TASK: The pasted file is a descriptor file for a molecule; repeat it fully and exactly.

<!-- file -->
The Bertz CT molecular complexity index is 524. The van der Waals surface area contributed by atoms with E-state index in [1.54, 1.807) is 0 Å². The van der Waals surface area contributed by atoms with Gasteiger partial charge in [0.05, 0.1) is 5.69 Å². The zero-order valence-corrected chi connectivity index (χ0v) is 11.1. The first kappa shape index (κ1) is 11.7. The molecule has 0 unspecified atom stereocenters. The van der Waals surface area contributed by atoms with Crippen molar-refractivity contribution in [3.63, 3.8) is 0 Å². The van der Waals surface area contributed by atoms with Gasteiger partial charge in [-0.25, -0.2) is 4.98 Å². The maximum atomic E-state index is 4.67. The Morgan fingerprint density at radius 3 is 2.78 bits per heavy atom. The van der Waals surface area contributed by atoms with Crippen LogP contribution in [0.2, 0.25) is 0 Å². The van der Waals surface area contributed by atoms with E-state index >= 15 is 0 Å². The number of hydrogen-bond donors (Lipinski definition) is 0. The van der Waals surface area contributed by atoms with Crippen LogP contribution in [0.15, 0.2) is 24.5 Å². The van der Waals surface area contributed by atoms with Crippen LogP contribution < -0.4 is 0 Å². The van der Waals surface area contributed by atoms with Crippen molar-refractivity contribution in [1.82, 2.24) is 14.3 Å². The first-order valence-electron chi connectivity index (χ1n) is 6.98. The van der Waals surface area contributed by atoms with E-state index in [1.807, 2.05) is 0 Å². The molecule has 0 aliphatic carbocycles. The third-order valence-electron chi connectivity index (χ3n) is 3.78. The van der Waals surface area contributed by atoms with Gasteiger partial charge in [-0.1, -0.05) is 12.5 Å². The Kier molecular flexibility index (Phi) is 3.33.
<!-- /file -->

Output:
The Bertz CT molecular complexity index is 524. The van der Waals surface area contributed by atoms with E-state index in [1.54, 1.807) is 0 Å². The van der Waals surface area contributed by atoms with Gasteiger partial charge in [0.05, 0.1) is 5.69 Å². The zero-order valence-corrected chi connectivity index (χ0v) is 11.1. The first kappa shape index (κ1) is 11.7. The molecule has 0 unspecified atom stereocenters. The van der Waals surface area contributed by atoms with Crippen molar-refractivity contribution in [3.63, 3.8) is 0 Å². The van der Waals surface area contributed by atoms with Gasteiger partial charge in [-0.25, -0.2) is 4.98 Å². The maximum atomic E-state index is 4.67. The Morgan fingerprint density at radius 3 is 2.78 bits per heavy atom. The van der Waals surface area contributed by atoms with Crippen LogP contribution in [0.2, 0.25) is 0 Å². The van der Waals surface area contributed by atoms with E-state index >= 15 is 0 Å². The number of hydrogen-bond donors (Lipinski definition) is 0. The van der Waals surface area contributed by atoms with Crippen LogP contribution in [0.15, 0.2) is 24.5 Å². The van der Waals surface area contributed by atoms with Crippen LogP contribution < -0.4 is 0 Å². The van der Waals surface area contributed by atoms with Crippen molar-refractivity contribution in [1.82, 2.24) is 14.3 Å². The first-order valence-electron chi connectivity index (χ1n) is 6.98. The van der Waals surface area contributed by atoms with E-state index in [1.807, 2.05) is 0 Å². The molecule has 0 aliphatic carbocycles. The third-order valence-electron chi connectivity index (χ3n) is 3.78. The van der Waals surface area contributed by atoms with Gasteiger partial charge in [-0.1, -0.05) is 12.5 Å². The Kier molecular flexibility index (Phi) is 3.33.